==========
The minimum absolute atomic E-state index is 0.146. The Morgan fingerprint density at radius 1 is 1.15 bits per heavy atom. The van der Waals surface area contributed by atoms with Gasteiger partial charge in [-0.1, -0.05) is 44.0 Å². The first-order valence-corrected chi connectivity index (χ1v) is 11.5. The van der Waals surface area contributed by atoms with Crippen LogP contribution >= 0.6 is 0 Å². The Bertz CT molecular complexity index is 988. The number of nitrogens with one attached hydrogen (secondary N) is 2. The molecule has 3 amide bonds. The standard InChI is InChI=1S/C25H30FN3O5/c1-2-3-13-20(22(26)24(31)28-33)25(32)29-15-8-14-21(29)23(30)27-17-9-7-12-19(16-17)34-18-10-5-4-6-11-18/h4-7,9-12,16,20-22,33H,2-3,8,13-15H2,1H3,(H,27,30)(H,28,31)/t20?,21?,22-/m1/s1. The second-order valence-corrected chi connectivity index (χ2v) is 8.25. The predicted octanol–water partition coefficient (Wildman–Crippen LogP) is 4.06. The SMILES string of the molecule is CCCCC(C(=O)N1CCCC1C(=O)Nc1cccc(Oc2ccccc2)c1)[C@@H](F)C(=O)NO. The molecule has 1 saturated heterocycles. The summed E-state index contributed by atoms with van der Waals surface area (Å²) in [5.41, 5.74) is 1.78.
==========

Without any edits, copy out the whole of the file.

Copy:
The minimum absolute atomic E-state index is 0.146. The Morgan fingerprint density at radius 1 is 1.15 bits per heavy atom. The van der Waals surface area contributed by atoms with Gasteiger partial charge in [-0.1, -0.05) is 44.0 Å². The first-order valence-corrected chi connectivity index (χ1v) is 11.5. The van der Waals surface area contributed by atoms with Crippen LogP contribution >= 0.6 is 0 Å². The Bertz CT molecular complexity index is 988. The number of nitrogens with one attached hydrogen (secondary N) is 2. The molecule has 3 amide bonds. The standard InChI is InChI=1S/C25H30FN3O5/c1-2-3-13-20(22(26)24(31)28-33)25(32)29-15-8-14-21(29)23(30)27-17-9-7-12-19(16-17)34-18-10-5-4-6-11-18/h4-7,9-12,16,20-22,33H,2-3,8,13-15H2,1H3,(H,27,30)(H,28,31)/t20?,21?,22-/m1/s1. The second-order valence-corrected chi connectivity index (χ2v) is 8.25. The predicted octanol–water partition coefficient (Wildman–Crippen LogP) is 4.06. The SMILES string of the molecule is CCCCC(C(=O)N1CCCC1C(=O)Nc1cccc(Oc2ccccc2)c1)[C@@H](F)C(=O)NO. The molecule has 1 saturated heterocycles. The summed E-state index contributed by atoms with van der Waals surface area (Å²) in [5.41, 5.74) is 1.78.